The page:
Sydney, NSW: 7th March to 5th April – Palace Central, Palace Verona, Palace Norton St, Chauvel Cinema, Hayden Orpheum Cremorne

Melbourne, VIC: 8th March to 5th April – Palace Cinema Como, Palace Balwyn, Palace Brighton Bay, Palace Westgarth, The Astor Theatre, The Kino, Pentridge Cinema

Perth, WA: 8th March to 5th April – Luna Leederville, Luna on SX, Windsor Cinema, Palace Raine Square, Camelot Outdoor Cinema

Canberra, ACT: 9th March to 5th April – Palace Electric Cinema

Hobart, TAS: 9th to 19th March – State Cinema

Byron Bay, NSW: 16th March to 5th April – Palace Byron Bay

Port Pirie, Renmark, Whyalla, Mount Gambier: 24th March to 26th March – Northern Festival, Chaffey Theatre, Middleback Arts Centre, Sir Robert Helpmann Theatre

Parramatta, NSW: 29th March to 2nd April – Riverside Theatre Parramatta

Victor Harbour, SA: 3rd and 10th April – Victa Cinema

HOW: The full program of 39 films can be viewed at the official Alliance Française French Film Festival 2023 website via this link:

HOW MUCH: Ticket prices vary between cities and there are also discounted festival passes available if you want to see several films. (NB You will need to pick the films and sessions when purchasing the pass)

See below for more AFFFF content

Our picks from the Alliance Française French Film Festival 2023 program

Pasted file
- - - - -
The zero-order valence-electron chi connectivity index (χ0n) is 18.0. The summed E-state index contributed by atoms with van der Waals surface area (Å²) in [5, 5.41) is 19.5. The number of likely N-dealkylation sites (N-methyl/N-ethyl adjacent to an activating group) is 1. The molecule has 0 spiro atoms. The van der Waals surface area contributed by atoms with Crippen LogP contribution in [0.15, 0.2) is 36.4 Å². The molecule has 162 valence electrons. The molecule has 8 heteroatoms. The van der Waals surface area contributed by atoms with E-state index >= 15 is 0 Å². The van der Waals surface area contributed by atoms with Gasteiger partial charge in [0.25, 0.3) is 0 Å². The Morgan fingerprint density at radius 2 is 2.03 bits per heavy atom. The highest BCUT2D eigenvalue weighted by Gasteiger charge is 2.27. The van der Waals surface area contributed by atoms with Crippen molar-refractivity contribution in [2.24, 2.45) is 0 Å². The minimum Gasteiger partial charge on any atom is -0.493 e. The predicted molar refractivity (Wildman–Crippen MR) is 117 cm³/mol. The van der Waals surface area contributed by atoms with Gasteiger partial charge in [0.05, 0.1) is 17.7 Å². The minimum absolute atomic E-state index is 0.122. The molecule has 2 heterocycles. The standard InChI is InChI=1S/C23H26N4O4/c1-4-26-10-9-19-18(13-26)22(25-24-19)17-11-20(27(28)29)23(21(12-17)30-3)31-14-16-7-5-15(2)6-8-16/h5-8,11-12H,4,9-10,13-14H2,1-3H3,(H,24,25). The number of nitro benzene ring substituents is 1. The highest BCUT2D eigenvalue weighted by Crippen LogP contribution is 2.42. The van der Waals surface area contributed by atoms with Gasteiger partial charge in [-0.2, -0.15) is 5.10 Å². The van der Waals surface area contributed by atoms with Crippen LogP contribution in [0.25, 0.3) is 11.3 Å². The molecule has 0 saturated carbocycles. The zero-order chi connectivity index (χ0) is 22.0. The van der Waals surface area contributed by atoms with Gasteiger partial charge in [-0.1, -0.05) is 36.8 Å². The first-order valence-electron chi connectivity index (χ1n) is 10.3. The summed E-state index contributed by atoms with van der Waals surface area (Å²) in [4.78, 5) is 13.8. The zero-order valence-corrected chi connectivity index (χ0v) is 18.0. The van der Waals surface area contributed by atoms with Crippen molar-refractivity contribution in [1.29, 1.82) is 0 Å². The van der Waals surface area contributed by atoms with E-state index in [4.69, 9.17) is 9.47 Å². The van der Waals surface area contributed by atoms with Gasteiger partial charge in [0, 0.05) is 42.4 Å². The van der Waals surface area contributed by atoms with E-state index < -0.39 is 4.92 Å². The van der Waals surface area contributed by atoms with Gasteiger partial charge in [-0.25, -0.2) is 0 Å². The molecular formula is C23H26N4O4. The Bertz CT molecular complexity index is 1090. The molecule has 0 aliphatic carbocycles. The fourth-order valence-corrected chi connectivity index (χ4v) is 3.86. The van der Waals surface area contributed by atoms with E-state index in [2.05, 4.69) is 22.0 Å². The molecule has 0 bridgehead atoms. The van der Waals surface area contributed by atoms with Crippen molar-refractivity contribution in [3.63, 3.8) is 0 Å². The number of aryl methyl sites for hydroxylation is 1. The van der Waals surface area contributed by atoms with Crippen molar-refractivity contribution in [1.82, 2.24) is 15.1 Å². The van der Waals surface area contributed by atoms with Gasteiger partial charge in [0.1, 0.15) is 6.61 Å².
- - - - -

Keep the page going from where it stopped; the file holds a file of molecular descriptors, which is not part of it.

Alliance Française French Film Festival 2023 first 15 films announced

A good Doctor delivers a dose of hilarity in the unexpected

Country Cabaret: a fun farm film to see at AFFFF 2023

Final Cut: a comedic zombie film that’s even for people who don’t like horror or gore

Happy 50/Plancha is about a group vacation gone wrong

Jack Mimoun and the Secrets of Val Verde is a fun adventure

In On the wandering paths, Jean Dujardin takes the path less travelled

Paris Memories traces the difficulties of being a survivor of the Paris terrorist attacks

Ride Above is an inspiring, but predictable, film about finding the courage to ride again

Sugar and Stars: an inspiring tale about the road to sweet success

Silver Rockers: a film inspired by the story of rocker retirees from Normandy

The Colours of Fire: an heiress seeks revenge

The Origin of Evil is a must-see film this AFFFF

Which films won at the César 2023 and where you can watch them

To discover other events with French and francophone links happening in your city, check out our What’s on in April article.